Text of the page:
Achalasia can be overlooked or misdiagnosed because it has symptoms similar to other digestive disorders. To test for achalasia, your doctor is likely to recommend:

  • Esophageal manometry. This test measures the rhythmic muscle contractions in your esophagus when you swallow, the coordination and force exerted by the esophagus muscles, and how well your lower esophageal sphincter relaxes or opens during a swallow.
  • X-rays of your upper digestive system. X-rays are taken after you drink a chalky liquid that coats and fills the inside lining of your digestive tract. The coating allows your doctor to see a silhouette of your esophagus, stomach and upper intestine. You may also be asked to swallow a barium pill that can help to show a blockage of the esophagus.
  • Upper endoscopy. Your doctor inserts a thin, flexible tube equipped with a light and camera (endoscope) down your throat, to examine the inside of your esophagus and stomach. Endoscopy can be used to define a partial blockage of the esophagus if your symptoms or results of a barium study indicate that possibility. Endoscopy can also be used to collect a sample of tissue (biopsy) to be tested for complications of reflux such as Barrett's esophagus.

Read more about esophageal manometry and upper endoscopy.


Achalasia treatment focuses on relaxing or forcing open the lower esophageal sphincter so that food and liquid can move more easily through your digestive tract.

Specific treatment depends on your age and the severity of the condition.

Nonsurgical treatment

Nonsurgical options include:

  • Pneumatic dilation. A balloon is inserted into the esophageal sphincter and inflated to enlarge the opening. This outpatient procedure may need to be repeated if the esophageal sphincter doesn't stay open. Nearly one-third of people treated with balloon dilation need repeat treatment within six years.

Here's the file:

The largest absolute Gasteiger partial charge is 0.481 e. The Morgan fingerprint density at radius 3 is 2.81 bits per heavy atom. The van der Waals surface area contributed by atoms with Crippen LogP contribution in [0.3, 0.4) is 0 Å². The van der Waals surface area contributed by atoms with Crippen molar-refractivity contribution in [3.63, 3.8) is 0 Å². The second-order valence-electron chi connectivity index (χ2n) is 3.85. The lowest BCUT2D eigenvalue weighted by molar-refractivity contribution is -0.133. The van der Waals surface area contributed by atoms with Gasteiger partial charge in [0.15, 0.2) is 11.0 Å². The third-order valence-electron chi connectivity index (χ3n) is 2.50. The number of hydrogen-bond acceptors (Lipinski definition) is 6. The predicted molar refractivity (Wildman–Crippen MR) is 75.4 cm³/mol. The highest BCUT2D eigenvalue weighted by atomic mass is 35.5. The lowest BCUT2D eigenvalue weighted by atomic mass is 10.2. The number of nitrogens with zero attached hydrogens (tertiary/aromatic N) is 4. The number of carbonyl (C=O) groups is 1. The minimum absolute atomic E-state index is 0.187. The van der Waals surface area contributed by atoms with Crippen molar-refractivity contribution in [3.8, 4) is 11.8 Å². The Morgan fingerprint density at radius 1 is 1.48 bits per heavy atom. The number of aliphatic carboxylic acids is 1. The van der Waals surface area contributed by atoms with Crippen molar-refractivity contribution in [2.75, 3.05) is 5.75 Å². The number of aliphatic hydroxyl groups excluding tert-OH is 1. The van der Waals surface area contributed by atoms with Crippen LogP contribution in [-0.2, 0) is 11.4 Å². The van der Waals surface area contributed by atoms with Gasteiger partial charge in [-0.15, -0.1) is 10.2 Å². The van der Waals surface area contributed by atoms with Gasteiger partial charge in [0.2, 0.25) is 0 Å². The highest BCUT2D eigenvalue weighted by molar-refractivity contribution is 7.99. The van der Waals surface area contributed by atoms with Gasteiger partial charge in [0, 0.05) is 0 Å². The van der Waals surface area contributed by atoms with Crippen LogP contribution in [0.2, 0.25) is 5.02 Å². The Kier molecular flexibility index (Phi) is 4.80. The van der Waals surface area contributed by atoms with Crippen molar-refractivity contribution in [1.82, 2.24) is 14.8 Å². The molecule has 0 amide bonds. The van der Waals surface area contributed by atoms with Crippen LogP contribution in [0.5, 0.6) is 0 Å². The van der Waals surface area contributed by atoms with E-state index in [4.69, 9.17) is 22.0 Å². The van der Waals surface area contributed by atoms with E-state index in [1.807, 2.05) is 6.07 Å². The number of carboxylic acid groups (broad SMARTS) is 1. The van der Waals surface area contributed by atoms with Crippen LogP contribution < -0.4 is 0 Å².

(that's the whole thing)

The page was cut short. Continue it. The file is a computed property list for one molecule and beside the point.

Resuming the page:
• Botox (botulinum toxin type A). This muscle relaxant can be injected directly into the esophageal sphincter with an endoscope. The injections may need to be repeated, and repeat injections may make it more difficult to perform surgery later if needed. Botox is generally recommended only for people who aren't good candidates for pneumatic dilation or surgery due to age or overall health.
  • Medication. Your doctor might suggest muscle relaxants such as nitroglycerin (Nitrostat) or nifedipine (Procardia) before eating. These medications have limited treatment effect and severe side effects. Medications are generally considered only if you're not a candidate for pneumatic dilation or surgery, and Botox hasn't helped.


Surgery may be recommended for younger people because nonsurgical treatment tends to be less effective in this group. Surgical options include:

  • Heller myotomy. The surgeon cuts the muscle at the lower end of the esophageal sphincter to allow food to pass more easily into the stomach. The procedure can be done noninvasively (laparoscopic Heller myotomy). People who have a Heller myotomy may later develop gastroesophageal reflux disease (GERD).
  • Fundoplication. The surgeon wraps the top of your stomach around the lower esophageal sphincter, to tighten the muscle and prevent acid reflux. Fundoplication might be performed at the same time as Heller myotomy, to avoid future problems with acid reflux. Fundoplication is usually done with a minimally invasive (laparoscopic) procedure.
  • Peroral endoscopic myotomy (POEM). The surgeon uses an endoscope inserted through your mouth and down your throat to create an incision in the inside lining of your esophagus. Then, as in a Heller myotomy, the surgeon cuts the muscle at the lower end of the esophageal sphincter. POEM doesn't include an anti-reflux procedure.

Clinical trials

Explore Mayo Clinic studies testing new treatments, interventions and tests as a means to prevent, detect, treat or manage this disease.

Achalasia care at Mayo Clinic

Nov. 18, 2017
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